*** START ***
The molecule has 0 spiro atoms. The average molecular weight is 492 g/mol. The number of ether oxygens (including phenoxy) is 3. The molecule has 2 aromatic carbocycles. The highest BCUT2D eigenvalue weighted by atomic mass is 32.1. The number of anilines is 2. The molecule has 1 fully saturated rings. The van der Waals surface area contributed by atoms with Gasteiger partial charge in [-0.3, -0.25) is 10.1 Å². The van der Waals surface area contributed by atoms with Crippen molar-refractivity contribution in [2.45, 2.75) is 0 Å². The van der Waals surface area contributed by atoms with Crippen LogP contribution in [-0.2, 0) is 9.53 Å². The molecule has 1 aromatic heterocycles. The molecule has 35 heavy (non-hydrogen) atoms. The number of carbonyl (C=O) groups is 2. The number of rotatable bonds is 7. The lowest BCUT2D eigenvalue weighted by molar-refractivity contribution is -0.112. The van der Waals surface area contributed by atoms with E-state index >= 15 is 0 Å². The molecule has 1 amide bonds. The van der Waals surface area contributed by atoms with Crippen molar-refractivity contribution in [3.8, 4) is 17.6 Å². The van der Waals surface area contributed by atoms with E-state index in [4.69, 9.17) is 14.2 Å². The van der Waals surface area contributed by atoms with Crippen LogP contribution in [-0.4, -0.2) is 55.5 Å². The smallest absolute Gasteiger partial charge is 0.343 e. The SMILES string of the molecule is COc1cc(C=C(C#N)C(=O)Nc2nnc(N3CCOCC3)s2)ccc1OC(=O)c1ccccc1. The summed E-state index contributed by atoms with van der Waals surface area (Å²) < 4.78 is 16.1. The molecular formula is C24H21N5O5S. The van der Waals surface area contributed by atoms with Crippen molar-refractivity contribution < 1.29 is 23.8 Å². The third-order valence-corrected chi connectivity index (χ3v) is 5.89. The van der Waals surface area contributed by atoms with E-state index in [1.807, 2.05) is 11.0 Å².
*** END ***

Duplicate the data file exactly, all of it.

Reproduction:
The molecule has 0 spiro atoms. The average molecular weight is 492 g/mol. The number of ether oxygens (including phenoxy) is 3. The molecule has 2 aromatic carbocycles. The highest BCUT2D eigenvalue weighted by atomic mass is 32.1. The number of anilines is 2. The molecule has 1 fully saturated rings. The van der Waals surface area contributed by atoms with Gasteiger partial charge in [-0.3, -0.25) is 10.1 Å². The van der Waals surface area contributed by atoms with Crippen molar-refractivity contribution in [2.45, 2.75) is 0 Å². The van der Waals surface area contributed by atoms with Crippen LogP contribution in [-0.2, 0) is 9.53 Å². The molecule has 1 aromatic heterocycles. The molecule has 35 heavy (non-hydrogen) atoms. The number of carbonyl (C=O) groups is 2. The number of rotatable bonds is 7. The lowest BCUT2D eigenvalue weighted by molar-refractivity contribution is -0.112. The van der Waals surface area contributed by atoms with E-state index >= 15 is 0 Å². The molecule has 1 amide bonds. The van der Waals surface area contributed by atoms with Crippen molar-refractivity contribution in [3.8, 4) is 17.6 Å². The van der Waals surface area contributed by atoms with E-state index in [4.69, 9.17) is 14.2 Å². The van der Waals surface area contributed by atoms with Crippen LogP contribution in [-0.4, -0.2) is 55.5 Å². The smallest absolute Gasteiger partial charge is 0.343 e. The SMILES string of the molecule is COc1cc(C=C(C#N)C(=O)Nc2nnc(N3CCOCC3)s2)ccc1OC(=O)c1ccccc1. The summed E-state index contributed by atoms with van der Waals surface area (Å²) < 4.78 is 16.1. The molecular formula is C24H21N5O5S. The van der Waals surface area contributed by atoms with Crippen molar-refractivity contribution < 1.29 is 23.8 Å². The third-order valence-corrected chi connectivity index (χ3v) is 5.89. The van der Waals surface area contributed by atoms with E-state index in [1.807, 2.05) is 11.0 Å².